It’s a sunny winter day. Is it raining in your attic?

Most homeowners never go into their attics and, short of a roof leak, have no idea how to look for problems. After more than 35 years as a home inspector, I know that the most frequent problem with attics is substandard ventilation that allows moisture to condense on the nails in the attic and drip water onto the insulation.

In cold weather, any house or building, no matter how tall or well built, experiences what we call the “stack effect,” in which the building breathes in air at the lowest level and exhales it at the top. You can see a good “Stack Effect Demonstration” by the Denver Fire Department on YouTube:

When skyscrapers were first developed many people found it difficult, if not impossible, to open the ground floor entry doors in cold weather because of the stack effect. As we learned in science class, hot air rises. So indoor air, heated to a comfortable temperature on a cold day, will try to rise. As it does, the building will try to draw in cold air from outside. Thus, the “stack effect” – and that annoying suction that makes it so hard to open the ground floor doors. That’s why architects developed revolving doors.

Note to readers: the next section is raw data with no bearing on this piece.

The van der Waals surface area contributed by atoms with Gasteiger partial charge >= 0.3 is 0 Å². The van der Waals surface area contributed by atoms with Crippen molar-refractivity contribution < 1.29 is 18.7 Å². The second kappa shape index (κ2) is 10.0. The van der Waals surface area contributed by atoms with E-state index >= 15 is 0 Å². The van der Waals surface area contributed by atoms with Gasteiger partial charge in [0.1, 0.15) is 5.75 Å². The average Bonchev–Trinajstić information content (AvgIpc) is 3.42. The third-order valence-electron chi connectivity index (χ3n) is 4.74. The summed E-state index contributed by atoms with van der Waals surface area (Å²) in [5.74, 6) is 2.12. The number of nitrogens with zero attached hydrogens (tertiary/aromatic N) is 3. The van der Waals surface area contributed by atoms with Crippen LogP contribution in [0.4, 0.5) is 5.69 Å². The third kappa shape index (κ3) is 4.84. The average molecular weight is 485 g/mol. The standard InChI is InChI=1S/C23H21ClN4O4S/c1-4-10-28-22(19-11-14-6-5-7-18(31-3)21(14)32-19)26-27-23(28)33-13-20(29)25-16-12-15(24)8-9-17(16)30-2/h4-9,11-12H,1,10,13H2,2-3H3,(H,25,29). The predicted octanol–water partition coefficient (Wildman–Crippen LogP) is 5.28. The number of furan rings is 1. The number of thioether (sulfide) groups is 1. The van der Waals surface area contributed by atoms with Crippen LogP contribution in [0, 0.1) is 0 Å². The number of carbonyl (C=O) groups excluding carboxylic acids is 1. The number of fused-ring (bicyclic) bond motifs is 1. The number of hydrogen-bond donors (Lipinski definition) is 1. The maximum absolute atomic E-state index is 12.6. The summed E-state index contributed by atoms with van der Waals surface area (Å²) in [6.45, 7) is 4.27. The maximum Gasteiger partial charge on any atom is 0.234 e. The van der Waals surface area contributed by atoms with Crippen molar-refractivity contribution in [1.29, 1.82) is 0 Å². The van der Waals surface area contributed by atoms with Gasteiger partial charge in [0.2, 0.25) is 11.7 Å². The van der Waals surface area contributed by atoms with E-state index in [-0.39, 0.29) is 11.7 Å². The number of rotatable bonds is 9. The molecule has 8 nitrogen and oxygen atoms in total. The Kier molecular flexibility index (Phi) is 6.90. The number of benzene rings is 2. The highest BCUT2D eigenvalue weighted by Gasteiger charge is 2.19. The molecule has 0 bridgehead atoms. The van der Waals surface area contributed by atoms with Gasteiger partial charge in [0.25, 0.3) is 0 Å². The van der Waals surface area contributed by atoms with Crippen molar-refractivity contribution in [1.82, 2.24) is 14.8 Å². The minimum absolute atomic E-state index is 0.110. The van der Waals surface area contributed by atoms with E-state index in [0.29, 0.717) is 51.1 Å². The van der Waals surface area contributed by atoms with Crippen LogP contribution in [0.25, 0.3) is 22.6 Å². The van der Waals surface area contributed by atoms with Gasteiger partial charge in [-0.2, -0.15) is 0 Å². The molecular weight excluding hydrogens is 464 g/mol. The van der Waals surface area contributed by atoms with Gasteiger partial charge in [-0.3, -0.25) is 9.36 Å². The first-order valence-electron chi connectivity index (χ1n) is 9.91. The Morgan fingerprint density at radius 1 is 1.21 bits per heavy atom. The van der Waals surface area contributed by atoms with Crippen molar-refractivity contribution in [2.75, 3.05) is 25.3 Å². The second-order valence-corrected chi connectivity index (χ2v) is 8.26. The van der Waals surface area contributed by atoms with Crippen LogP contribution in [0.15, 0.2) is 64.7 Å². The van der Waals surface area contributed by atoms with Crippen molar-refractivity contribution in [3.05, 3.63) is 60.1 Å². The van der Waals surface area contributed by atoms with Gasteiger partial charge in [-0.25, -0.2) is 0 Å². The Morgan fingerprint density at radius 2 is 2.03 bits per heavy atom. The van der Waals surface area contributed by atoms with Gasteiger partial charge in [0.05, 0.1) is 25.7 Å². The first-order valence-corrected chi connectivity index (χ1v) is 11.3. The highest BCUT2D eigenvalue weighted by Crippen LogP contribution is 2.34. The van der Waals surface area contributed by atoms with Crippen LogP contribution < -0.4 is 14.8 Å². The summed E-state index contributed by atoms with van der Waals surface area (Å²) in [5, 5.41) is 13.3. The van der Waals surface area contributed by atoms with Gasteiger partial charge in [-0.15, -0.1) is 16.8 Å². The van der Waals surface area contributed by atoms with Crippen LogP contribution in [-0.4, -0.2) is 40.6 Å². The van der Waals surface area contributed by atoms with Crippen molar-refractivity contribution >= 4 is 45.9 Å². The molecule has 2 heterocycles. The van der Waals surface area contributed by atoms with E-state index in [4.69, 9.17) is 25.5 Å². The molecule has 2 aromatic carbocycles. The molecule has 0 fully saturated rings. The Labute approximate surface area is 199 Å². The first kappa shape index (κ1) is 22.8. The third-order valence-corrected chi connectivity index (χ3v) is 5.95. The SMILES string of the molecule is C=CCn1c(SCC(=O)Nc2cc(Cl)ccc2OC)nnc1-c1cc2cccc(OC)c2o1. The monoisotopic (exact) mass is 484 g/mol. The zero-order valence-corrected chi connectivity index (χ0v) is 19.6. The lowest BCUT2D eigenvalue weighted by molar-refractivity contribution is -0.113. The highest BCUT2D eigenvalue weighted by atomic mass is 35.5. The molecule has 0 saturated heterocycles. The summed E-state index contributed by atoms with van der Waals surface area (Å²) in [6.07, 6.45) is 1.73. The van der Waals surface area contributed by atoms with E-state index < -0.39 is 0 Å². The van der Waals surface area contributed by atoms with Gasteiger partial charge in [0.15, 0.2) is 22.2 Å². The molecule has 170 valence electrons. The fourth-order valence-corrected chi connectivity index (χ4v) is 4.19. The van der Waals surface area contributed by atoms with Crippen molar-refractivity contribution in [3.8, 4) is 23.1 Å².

In a private house, the stack effect will continually move that comfortably heated 70° air with its 50% humidity up into your attic. If there is not enough wind and ventilation above the insulation on the attic floor, the air will cool, reach the dew point and condense on the tips of the nails that hold the shingles on the sheathing. The water will then drip onto your insulation and drastically reduce its R-value, its ability to actually insulate.

It is a fairly simple DIY inspection for a homeowner to check the heads of these nails for any signs of rust. There shouldn’t be any rust at all. But if there is, then you should check for additional signs of moisture damage, like any darkening of the rafters, the roof sheathing, or the trusses. These signs could indicate the house has a major problem. I have even inspected two houses where a contractor installing vinyl siding or aluminum siding decided the old-fashioned gable vents were unattractive and drastically reduced their size. In both cases, this resulted in the plywood roof sheathing delaminating and
failing, so that all of it had to be replaced before a new roof could be installed.

By far the best ventilation system for a home with an attic is to have a ridge vent at the peak and some type of ventilation at the bottom near the eaves and the gutters. If the house has soffits (those odd ceiling areas between the exterior walls and the gutters), these can be replaced with soffits that are vented to provide maximum ventilation. An excellent example is the Invisivent by Certainteed.

Good soffit vents and ridge vents create good ventilation, and this will lower heating bills and air-conditioning bills, while also prolonging the life of the shingles.

In making such changes, it is also important to ensure that the wind coming through the soffit vents does not blow the loose insulation away from the edges of the attic into a pile in the center. Baffles of either cardboard or Styrofoam should be installed between the soffit vents and the insulation.